"Between 1961 and 1970 Roth created about fifty "literature sausages." To make each sausage Roth followed a traditional recipe, but with one crucial twist: where the recipe called for ground pork, veal, or beef, he substituted a ground-up book or magazine. Roth mixed the ground-up pages with fat, gelatin, water, and spices before stuffing them into sausage casings. The source materials include work by authors and periodicals that the artist either envied or despised; they run the gamut from lowbrow illustrated tabloids to well-regarded contemporary German novels to the works of Karl Marx and the influential nineteenth-century philosopher Georg Wilhelm Friedrich Hegel. Roth turned literature into a metaphorical object for intellectual consumption and physical subsistence".

See a link to an article: Here

 

Analysis:

I find this work useful for my project as it is metaphoric, symbolic and laconic. These are exactly those qualities I'm aspiring for my work on Material News Project to have.

What I also find interesting about Literaturwurst is that it is not neutral. Dieter Roth declares a position, a statement. This piece is a satire, harsh criticism and devaluation of media and literature pieces.

Dieter Roth. Video about artist's method

 

 

Doris Salcedo. Untitled (2013)

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About artist, style & method:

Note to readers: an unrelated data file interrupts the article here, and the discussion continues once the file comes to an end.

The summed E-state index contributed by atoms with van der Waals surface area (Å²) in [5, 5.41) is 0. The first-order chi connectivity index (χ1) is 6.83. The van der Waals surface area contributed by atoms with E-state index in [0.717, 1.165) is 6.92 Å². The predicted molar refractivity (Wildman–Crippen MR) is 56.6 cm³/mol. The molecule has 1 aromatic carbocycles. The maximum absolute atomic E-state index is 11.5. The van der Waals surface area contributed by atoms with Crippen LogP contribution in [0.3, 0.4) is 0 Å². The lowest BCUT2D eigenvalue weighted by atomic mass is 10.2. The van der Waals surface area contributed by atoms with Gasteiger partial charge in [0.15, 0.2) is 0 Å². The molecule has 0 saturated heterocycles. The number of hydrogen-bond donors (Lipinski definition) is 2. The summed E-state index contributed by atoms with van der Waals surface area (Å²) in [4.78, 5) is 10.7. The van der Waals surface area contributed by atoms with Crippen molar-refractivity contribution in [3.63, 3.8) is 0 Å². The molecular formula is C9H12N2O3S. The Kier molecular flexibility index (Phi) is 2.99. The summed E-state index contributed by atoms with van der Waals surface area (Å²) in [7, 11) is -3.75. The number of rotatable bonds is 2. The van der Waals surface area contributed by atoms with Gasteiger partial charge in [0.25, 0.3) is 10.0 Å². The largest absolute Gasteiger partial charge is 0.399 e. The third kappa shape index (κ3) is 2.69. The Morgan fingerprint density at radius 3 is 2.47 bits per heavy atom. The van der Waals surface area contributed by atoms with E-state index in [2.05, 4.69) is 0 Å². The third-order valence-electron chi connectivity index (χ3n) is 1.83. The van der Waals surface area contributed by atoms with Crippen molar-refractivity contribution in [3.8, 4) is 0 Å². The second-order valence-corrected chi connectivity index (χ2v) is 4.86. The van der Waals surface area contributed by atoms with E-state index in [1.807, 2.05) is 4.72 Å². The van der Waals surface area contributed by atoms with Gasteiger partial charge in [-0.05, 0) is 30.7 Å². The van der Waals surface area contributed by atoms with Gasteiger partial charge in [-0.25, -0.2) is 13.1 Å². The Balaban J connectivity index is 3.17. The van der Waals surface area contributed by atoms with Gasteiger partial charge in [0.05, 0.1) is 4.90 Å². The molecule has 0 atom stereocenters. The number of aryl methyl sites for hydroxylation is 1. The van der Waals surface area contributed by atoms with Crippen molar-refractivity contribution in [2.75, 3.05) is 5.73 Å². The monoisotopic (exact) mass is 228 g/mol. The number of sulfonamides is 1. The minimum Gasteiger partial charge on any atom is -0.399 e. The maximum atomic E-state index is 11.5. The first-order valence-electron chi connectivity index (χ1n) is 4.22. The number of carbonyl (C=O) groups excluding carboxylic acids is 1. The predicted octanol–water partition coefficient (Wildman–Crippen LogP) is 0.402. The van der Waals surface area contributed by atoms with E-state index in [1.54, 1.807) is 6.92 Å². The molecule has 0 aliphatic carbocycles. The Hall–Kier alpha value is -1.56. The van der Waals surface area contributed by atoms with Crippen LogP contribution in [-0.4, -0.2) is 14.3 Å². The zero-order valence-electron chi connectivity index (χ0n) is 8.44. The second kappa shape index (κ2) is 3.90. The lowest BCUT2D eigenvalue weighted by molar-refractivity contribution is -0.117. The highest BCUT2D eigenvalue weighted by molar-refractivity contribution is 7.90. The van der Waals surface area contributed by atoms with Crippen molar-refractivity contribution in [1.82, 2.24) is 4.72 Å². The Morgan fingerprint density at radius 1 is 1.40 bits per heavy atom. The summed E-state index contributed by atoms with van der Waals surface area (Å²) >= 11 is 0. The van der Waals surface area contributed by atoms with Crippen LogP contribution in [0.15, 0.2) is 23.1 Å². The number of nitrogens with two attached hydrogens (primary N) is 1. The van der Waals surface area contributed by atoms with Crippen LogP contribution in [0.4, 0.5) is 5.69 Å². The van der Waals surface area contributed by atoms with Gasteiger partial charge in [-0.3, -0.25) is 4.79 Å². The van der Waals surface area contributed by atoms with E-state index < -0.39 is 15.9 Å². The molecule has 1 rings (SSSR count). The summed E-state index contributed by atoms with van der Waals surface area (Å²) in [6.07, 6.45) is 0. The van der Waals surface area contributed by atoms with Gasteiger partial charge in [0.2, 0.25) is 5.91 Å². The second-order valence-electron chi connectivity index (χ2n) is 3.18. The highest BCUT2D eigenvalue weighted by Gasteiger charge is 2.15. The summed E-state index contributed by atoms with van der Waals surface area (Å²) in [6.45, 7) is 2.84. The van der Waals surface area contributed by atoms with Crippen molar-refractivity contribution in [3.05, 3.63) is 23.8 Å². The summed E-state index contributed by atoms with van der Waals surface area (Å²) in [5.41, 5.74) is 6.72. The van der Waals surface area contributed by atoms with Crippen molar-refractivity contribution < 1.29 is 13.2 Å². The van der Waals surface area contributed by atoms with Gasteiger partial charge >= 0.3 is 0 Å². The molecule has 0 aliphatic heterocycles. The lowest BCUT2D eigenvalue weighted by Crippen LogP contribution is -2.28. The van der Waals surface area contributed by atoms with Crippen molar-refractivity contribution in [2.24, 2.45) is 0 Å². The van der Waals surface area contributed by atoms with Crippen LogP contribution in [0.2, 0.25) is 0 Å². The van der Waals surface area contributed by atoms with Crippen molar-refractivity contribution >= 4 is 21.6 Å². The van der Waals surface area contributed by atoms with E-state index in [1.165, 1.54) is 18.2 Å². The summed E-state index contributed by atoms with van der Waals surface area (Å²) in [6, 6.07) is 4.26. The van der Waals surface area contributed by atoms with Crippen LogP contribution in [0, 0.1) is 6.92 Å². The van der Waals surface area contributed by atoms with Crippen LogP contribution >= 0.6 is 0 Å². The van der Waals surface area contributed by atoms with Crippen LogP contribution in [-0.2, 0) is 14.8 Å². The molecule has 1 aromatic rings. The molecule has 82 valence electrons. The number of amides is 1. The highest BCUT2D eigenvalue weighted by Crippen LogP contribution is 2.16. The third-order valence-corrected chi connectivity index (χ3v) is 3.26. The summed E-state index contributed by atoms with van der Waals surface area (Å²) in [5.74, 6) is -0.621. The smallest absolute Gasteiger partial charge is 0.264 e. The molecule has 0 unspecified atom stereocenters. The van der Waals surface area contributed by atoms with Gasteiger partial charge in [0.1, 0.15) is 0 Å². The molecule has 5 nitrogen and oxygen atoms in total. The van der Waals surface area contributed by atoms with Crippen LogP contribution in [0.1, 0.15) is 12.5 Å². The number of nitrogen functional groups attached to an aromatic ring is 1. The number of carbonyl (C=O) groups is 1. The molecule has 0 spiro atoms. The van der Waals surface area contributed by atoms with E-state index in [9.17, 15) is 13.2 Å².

"Doris Salcedo, Untitled, 1989-1990. Cloth shirts, metal rebars and plaster. Eleven sculptures composed of white, cotton shirts in plaster and impaled by steel rebar. These sculptures were created in response to two massacres that took place in 1988 in the north of Colombia on the banana plantations of La Negra and La Honduras. Salcedo’s research into these events greatly influenced both the visual and material qualities of the resulting artworks. Alluding to the absent human body, the shirts reference the standard dress of workers on these plantations as well as funerary dress for the dead. Stacked in different quantities, these sculptures also appear to take measure of the loss of human life".

 See a link to the article: Here

 

Analysis:

Quite, but very frightening, anxious artwork. it is exactly that situation when there are no literal references to what may be associated with tragedy like blood, weapon, body parts, etc, but once finding out about the story behind and its authentic symbolism, you start to feel this coldness of terror inside...

This piece, as I see it, is not about emotional response to massacres, but a reflection on those events, stocktaking, like giving statistics of victims...